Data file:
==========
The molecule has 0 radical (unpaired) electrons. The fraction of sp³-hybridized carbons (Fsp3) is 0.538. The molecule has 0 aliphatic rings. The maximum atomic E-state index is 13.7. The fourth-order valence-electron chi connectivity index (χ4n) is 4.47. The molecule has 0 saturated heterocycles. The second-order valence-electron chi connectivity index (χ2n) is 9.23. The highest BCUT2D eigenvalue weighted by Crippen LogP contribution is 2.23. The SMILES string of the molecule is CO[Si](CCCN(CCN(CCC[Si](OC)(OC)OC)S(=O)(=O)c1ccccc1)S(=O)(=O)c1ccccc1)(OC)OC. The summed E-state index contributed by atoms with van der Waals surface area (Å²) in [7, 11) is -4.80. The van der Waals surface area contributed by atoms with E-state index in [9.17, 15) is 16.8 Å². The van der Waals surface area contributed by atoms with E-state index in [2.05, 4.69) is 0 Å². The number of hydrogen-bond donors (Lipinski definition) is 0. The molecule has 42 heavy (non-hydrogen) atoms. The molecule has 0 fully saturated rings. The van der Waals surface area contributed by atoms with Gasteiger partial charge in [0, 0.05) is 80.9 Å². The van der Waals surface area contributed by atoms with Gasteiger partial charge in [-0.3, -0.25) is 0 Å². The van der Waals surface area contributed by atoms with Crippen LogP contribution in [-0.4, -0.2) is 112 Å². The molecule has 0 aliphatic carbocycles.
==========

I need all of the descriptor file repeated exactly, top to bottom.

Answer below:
The molecule has 0 radical (unpaired) electrons. The fraction of sp³-hybridized carbons (Fsp3) is 0.538. The molecule has 0 aliphatic rings. The maximum atomic E-state index is 13.7. The fourth-order valence-electron chi connectivity index (χ4n) is 4.47. The molecule has 0 saturated heterocycles. The second-order valence-electron chi connectivity index (χ2n) is 9.23. The highest BCUT2D eigenvalue weighted by Crippen LogP contribution is 2.23. The SMILES string of the molecule is CO[Si](CCCN(CCN(CCC[Si](OC)(OC)OC)S(=O)(=O)c1ccccc1)S(=O)(=O)c1ccccc1)(OC)OC. The summed E-state index contributed by atoms with van der Waals surface area (Å²) in [7, 11) is -4.80. The van der Waals surface area contributed by atoms with E-state index in [9.17, 15) is 16.8 Å². The van der Waals surface area contributed by atoms with E-state index in [2.05, 4.69) is 0 Å². The number of hydrogen-bond donors (Lipinski definition) is 0. The molecule has 42 heavy (non-hydrogen) atoms. The molecule has 0 fully saturated rings. The van der Waals surface area contributed by atoms with Gasteiger partial charge in [0, 0.05) is 80.9 Å². The van der Waals surface area contributed by atoms with Gasteiger partial charge in [-0.3, -0.25) is 0 Å². The van der Waals surface area contributed by atoms with Crippen LogP contribution in [-0.4, -0.2) is 112 Å². The molecule has 0 aliphatic carbocycles.